Seizures often misdiagnosed as epilepsy, actually stress: Study
(CBS News) Seizures are the only visible symptom of epilepsy - but that doesn't mean all seizures indicate epilepsy, a new study shows. Many patients are admitted to hospitals for seizures that look like epilepsy but are actually triggered by stress and poor coping skills, researchers found.
These seizures, called psychogenic non-epileptic seizures (PNES), are often found in patients such as returning war veterans, mothers in child custody battles, and overworked professionals.
For the study, published online in the journal Seizure, researchers from the Johns Hopkins Hospital looked at 40 patients with PNES, 20 with epilepsy, and 40 healthy volunteers. Participants reported their stressful life events over the past five years and the amount of stress these events induced. Each group reported roughly the same amount of stressful events, but the PNES group reported much higher levels of experienced stress associated with the events.
The results suggest people with PNES don't actually experience more stressful events than people with epilepsy or healthy people, or have actual neurological problems, researchers say - but they seem to lack effective coping mechanisms to deal with stress.
"These patients behave as if they have an organic brain disease, but they don't," study author Dr. Jason Brandt, professor of psychiatry and behavioral sciences and neurology at the Johns Hopkins University School of Medicine, said in a university written statement. "And it turns out that their life stresses weren't all that high, but they're very sensitive to stress and they don't deal with it well."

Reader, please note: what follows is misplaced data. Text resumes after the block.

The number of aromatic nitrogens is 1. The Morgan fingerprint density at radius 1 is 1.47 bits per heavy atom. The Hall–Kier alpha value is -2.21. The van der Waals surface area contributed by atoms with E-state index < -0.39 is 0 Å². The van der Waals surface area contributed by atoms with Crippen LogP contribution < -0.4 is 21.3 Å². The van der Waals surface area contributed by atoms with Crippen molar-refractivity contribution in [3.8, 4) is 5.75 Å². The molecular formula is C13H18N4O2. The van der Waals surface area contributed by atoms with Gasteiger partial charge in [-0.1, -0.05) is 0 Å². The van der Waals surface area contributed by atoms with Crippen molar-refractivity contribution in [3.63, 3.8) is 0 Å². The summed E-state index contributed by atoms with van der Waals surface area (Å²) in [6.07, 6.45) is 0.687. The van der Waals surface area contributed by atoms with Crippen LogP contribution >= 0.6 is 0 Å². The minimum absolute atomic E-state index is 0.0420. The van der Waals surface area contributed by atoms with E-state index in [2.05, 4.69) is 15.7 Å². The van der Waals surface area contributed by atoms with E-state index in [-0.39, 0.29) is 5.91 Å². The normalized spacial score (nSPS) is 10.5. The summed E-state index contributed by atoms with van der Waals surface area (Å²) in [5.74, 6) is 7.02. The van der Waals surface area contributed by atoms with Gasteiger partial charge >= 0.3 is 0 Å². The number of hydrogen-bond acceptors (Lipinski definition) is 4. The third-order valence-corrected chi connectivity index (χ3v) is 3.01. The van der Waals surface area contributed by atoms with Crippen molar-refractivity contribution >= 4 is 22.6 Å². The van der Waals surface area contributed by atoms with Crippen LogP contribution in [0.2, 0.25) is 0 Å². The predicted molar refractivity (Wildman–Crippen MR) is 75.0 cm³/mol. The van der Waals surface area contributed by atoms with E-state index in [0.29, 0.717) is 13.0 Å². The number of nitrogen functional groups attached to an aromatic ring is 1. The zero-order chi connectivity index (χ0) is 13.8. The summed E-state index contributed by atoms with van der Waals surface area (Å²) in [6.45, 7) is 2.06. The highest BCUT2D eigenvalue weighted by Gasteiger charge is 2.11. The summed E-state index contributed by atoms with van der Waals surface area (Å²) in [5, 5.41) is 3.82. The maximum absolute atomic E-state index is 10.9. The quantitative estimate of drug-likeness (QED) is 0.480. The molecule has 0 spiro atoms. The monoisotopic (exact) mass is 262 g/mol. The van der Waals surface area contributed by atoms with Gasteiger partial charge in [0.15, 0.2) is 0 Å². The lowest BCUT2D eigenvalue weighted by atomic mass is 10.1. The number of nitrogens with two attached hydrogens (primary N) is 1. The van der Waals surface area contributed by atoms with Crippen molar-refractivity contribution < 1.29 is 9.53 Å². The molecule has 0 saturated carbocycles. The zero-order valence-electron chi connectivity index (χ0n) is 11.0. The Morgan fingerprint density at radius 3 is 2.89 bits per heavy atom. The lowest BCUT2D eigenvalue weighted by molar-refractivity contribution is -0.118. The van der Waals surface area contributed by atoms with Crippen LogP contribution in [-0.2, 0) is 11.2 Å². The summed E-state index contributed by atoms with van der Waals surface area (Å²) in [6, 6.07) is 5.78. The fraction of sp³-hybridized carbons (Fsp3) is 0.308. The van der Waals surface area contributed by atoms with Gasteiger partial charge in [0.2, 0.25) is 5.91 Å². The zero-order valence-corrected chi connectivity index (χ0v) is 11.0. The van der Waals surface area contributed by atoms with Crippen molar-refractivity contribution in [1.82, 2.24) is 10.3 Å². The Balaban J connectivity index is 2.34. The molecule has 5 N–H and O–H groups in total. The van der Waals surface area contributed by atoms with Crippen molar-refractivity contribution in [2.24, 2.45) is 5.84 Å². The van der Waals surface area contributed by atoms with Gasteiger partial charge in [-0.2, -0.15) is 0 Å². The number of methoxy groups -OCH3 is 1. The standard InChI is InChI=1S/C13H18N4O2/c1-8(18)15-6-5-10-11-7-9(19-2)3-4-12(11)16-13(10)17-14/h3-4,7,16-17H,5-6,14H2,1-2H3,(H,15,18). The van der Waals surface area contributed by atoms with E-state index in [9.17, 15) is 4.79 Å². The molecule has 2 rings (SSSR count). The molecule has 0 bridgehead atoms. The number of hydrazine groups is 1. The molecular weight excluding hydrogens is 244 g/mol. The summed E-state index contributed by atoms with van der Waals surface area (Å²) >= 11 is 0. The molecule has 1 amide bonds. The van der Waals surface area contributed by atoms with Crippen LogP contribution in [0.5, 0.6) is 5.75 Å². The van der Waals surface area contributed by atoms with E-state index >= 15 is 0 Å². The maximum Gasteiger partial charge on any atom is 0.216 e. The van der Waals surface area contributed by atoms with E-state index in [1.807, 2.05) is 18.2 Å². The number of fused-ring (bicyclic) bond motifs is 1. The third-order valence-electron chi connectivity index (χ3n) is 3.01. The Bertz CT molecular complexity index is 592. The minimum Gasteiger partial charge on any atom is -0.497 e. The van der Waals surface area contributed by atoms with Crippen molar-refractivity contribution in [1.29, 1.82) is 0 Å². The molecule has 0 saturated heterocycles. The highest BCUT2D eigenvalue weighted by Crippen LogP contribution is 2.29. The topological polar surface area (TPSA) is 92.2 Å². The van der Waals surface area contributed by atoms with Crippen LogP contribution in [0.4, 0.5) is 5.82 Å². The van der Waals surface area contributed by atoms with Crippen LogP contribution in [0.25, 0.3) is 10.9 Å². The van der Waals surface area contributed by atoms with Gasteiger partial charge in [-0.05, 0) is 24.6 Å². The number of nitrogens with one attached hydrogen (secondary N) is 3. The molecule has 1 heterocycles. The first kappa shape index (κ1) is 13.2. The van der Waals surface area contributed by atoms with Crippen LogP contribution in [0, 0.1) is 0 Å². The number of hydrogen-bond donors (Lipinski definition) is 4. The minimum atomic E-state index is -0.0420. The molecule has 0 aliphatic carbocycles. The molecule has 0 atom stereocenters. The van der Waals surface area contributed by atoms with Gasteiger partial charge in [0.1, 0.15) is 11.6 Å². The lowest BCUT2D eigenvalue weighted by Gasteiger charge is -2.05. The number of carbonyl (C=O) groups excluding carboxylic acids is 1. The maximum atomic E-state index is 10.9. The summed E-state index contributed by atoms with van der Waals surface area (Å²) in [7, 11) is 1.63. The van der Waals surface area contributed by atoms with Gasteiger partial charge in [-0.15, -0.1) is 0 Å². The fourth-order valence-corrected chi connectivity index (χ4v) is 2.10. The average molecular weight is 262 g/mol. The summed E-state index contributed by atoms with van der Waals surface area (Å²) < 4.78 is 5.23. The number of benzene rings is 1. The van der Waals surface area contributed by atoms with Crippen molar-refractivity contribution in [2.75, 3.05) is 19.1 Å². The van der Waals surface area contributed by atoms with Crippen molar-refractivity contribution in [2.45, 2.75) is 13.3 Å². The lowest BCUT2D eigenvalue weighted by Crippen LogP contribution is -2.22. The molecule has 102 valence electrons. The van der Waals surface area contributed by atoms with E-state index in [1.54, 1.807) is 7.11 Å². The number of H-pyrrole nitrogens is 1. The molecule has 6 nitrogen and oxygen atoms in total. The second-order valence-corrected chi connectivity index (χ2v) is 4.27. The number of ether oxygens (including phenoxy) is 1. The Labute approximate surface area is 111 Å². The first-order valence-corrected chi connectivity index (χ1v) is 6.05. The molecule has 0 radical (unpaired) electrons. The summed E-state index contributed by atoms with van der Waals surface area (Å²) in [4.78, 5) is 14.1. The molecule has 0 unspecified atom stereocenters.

According to researchers, people with PNES are less likely to plan a course of action during stressful life events, using denial to ward off anxiety instead. Patients with PNES also tend to have other problematic behaviors and unstable relationships.
How common is PNES? A 2005 study published in the journal Neurology found that 54 percent of patients were misdiagnosed with epilepsy (through misreading of EEGS). Dr. Gregory Krauss, study author and a neurology professor at Johns Hopkins, said he is surprised by how many patients have been referred to his epilepsy unit without actually having epilepsy. Krauss says that as many as half of his patients in recent months have had pseudo-seizures.
Misdiagnosis of seizures as epilepsy is also costly, leading to unnecessary doctor visits, medications and hospitalizations in specialty units. The study highlights the need to focus more on cognitive-behavioral therapy that helps patients strengthen their coping skills.
"There's a lot of stress out there in our modern society, and this research highlights that many people don't have the skills to cope with that," said Krauss.
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